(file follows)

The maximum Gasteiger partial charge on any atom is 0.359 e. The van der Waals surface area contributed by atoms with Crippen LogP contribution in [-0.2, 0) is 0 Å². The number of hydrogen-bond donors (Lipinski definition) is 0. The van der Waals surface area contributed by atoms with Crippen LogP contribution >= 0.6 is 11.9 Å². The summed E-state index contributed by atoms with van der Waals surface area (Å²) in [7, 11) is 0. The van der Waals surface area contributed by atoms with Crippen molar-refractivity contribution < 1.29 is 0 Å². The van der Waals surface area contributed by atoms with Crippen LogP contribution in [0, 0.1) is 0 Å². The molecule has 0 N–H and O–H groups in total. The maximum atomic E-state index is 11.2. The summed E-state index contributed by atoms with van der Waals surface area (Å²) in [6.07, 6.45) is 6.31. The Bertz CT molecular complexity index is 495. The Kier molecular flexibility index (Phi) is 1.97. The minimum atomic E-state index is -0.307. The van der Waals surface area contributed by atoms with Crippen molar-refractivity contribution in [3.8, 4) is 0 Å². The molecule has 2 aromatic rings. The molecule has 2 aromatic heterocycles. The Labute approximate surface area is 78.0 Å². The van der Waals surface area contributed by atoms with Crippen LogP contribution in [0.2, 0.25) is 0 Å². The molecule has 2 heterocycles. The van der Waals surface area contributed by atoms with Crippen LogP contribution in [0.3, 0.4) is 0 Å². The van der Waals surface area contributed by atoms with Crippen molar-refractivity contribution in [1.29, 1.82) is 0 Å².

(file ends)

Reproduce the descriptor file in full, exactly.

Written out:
The maximum Gasteiger partial charge on any atom is 0.359 e. The van der Waals surface area contributed by atoms with Crippen LogP contribution in [-0.2, 0) is 0 Å². The number of hydrogen-bond donors (Lipinski definition) is 0. The van der Waals surface area contributed by atoms with Crippen LogP contribution >= 0.6 is 11.9 Å². The summed E-state index contributed by atoms with van der Waals surface area (Å²) in [7, 11) is 0. The van der Waals surface area contributed by atoms with Crippen molar-refractivity contribution < 1.29 is 0 Å². The van der Waals surface area contributed by atoms with Crippen LogP contribution in [0, 0.1) is 0 Å². The molecule has 0 N–H and O–H groups in total. The maximum atomic E-state index is 11.2. The summed E-state index contributed by atoms with van der Waals surface area (Å²) in [6.07, 6.45) is 6.31. The Bertz CT molecular complexity index is 495. The Kier molecular flexibility index (Phi) is 1.97. The minimum atomic E-state index is -0.307. The van der Waals surface area contributed by atoms with Crippen molar-refractivity contribution in [3.8, 4) is 0 Å². The molecule has 2 aromatic rings. The molecule has 2 aromatic heterocycles. The Labute approximate surface area is 78.0 Å². The van der Waals surface area contributed by atoms with Crippen LogP contribution in [0.2, 0.25) is 0 Å². The molecule has 2 heterocycles. The van der Waals surface area contributed by atoms with Crippen LogP contribution in [0.3, 0.4) is 0 Å². The van der Waals surface area contributed by atoms with Crippen molar-refractivity contribution in [1.29, 1.82) is 0 Å².